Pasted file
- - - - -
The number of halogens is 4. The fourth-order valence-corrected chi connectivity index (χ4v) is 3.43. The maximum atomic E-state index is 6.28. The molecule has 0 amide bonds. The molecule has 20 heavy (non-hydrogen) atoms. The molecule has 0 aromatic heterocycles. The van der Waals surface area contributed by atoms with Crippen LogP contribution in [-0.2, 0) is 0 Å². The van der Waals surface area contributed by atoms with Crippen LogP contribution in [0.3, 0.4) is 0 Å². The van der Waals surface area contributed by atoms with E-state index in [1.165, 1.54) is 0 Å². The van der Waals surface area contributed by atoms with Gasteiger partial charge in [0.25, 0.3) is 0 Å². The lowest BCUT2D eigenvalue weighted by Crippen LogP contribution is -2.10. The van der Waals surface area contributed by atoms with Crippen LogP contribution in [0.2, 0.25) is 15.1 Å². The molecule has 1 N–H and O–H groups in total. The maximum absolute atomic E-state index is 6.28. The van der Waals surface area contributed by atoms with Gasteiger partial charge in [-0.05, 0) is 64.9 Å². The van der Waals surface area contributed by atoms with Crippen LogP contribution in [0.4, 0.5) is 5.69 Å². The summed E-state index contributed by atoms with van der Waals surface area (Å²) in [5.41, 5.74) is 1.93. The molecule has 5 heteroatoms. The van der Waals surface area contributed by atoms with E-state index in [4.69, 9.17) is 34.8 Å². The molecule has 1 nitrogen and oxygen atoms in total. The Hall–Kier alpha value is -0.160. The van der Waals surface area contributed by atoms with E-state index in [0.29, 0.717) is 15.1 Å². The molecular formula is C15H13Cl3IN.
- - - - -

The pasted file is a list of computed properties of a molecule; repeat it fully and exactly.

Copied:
The number of halogens is 4. The fourth-order valence-corrected chi connectivity index (χ4v) is 3.43. The maximum atomic E-state index is 6.28. The molecule has 0 amide bonds. The molecule has 20 heavy (non-hydrogen) atoms. The molecule has 0 aromatic heterocycles. The van der Waals surface area contributed by atoms with Crippen LogP contribution in [-0.2, 0) is 0 Å². The van der Waals surface area contributed by atoms with Crippen LogP contribution in [0.3, 0.4) is 0 Å². The van der Waals surface area contributed by atoms with E-state index in [1.165, 1.54) is 0 Å². The van der Waals surface area contributed by atoms with Gasteiger partial charge in [0.25, 0.3) is 0 Å². The lowest BCUT2D eigenvalue weighted by Crippen LogP contribution is -2.10. The van der Waals surface area contributed by atoms with Crippen LogP contribution in [0.2, 0.25) is 15.1 Å². The molecule has 1 N–H and O–H groups in total. The maximum absolute atomic E-state index is 6.28. The van der Waals surface area contributed by atoms with Gasteiger partial charge in [-0.05, 0) is 64.9 Å². The van der Waals surface area contributed by atoms with Crippen LogP contribution in [0.4, 0.5) is 5.69 Å². The summed E-state index contributed by atoms with van der Waals surface area (Å²) in [5.41, 5.74) is 1.93. The molecule has 5 heteroatoms. The van der Waals surface area contributed by atoms with E-state index in [4.69, 9.17) is 34.8 Å². The molecule has 1 nitrogen and oxygen atoms in total. The Hall–Kier alpha value is -0.160. The van der Waals surface area contributed by atoms with E-state index in [0.29, 0.717) is 15.1 Å². The molecular formula is C15H13Cl3IN.